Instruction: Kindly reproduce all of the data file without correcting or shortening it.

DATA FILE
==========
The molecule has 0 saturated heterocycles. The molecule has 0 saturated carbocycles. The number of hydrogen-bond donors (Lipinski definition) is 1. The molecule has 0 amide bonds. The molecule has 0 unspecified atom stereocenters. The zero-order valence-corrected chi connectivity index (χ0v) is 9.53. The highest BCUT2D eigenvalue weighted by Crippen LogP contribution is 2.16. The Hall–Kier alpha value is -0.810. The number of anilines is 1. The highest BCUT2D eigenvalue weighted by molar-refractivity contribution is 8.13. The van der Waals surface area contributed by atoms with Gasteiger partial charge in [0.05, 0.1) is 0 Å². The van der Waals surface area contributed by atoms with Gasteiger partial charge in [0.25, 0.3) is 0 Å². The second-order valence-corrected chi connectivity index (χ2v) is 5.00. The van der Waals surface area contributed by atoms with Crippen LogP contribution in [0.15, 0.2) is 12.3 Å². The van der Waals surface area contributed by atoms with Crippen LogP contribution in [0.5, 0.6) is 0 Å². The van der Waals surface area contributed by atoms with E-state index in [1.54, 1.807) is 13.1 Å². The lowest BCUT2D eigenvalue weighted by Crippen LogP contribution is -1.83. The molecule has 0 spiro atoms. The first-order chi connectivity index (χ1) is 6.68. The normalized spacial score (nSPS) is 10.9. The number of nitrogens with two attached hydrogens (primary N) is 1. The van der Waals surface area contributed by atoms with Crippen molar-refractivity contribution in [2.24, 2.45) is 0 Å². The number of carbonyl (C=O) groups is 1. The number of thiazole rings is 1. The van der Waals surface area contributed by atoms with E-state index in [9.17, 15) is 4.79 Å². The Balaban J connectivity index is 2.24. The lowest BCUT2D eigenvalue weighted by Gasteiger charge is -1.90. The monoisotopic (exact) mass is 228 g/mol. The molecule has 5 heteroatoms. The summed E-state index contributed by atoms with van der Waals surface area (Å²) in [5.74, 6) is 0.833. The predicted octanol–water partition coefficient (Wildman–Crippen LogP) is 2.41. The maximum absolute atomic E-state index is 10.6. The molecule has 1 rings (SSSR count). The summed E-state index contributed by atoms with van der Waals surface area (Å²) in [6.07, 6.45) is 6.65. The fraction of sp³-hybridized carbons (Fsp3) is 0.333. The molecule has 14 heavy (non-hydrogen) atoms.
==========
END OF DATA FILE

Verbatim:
The molecule has 0 saturated heterocycles. The molecule has 0 saturated carbocycles. The number of hydrogen-bond donors (Lipinski definition) is 1. The molecule has 0 amide bonds. The molecule has 0 unspecified atom stereocenters. The zero-order valence-corrected chi connectivity index (χ0v) is 9.53. The highest BCUT2D eigenvalue weighted by Crippen LogP contribution is 2.16. The Hall–Kier alpha value is -0.810. The number of anilines is 1. The highest BCUT2D eigenvalue weighted by molar-refractivity contribution is 8.13. The van der Waals surface area contributed by atoms with Gasteiger partial charge in [0.05, 0.1) is 0 Å². The van der Waals surface area contributed by atoms with Gasteiger partial charge in [0.25, 0.3) is 0 Å². The second-order valence-corrected chi connectivity index (χ2v) is 5.00. The van der Waals surface area contributed by atoms with Crippen LogP contribution in [0.15, 0.2) is 12.3 Å². The van der Waals surface area contributed by atoms with Crippen LogP contribution in [0.5, 0.6) is 0 Å². The van der Waals surface area contributed by atoms with E-state index in [1.54, 1.807) is 13.1 Å². The lowest BCUT2D eigenvalue weighted by Crippen LogP contribution is -1.83. The molecule has 0 spiro atoms. The first-order chi connectivity index (χ1) is 6.68. The normalized spacial score (nSPS) is 10.9. The number of nitrogens with two attached hydrogens (primary N) is 1. The van der Waals surface area contributed by atoms with Crippen molar-refractivity contribution in [2.24, 2.45) is 0 Å². The number of carbonyl (C=O) groups is 1. The number of thiazole rings is 1. The van der Waals surface area contributed by atoms with E-state index in [9.17, 15) is 4.79 Å². The Balaban J connectivity index is 2.24. The lowest BCUT2D eigenvalue weighted by Gasteiger charge is -1.90. The monoisotopic (exact) mass is 228 g/mol. The molecule has 5 heteroatoms. The summed E-state index contributed by atoms with van der Waals surface area (Å²) in [5.74, 6) is 0.833. The predicted octanol–water partition coefficient (Wildman–Crippen LogP) is 2.41. The maximum absolute atomic E-state index is 10.6. The molecule has 1 rings (SSSR count). The summed E-state index contributed by atoms with van der Waals surface area (Å²) in [6.07, 6.45) is 6.65. The fraction of sp³-hybridized carbons (Fsp3) is 0.333. The molecule has 14 heavy (non-hydrogen) atoms.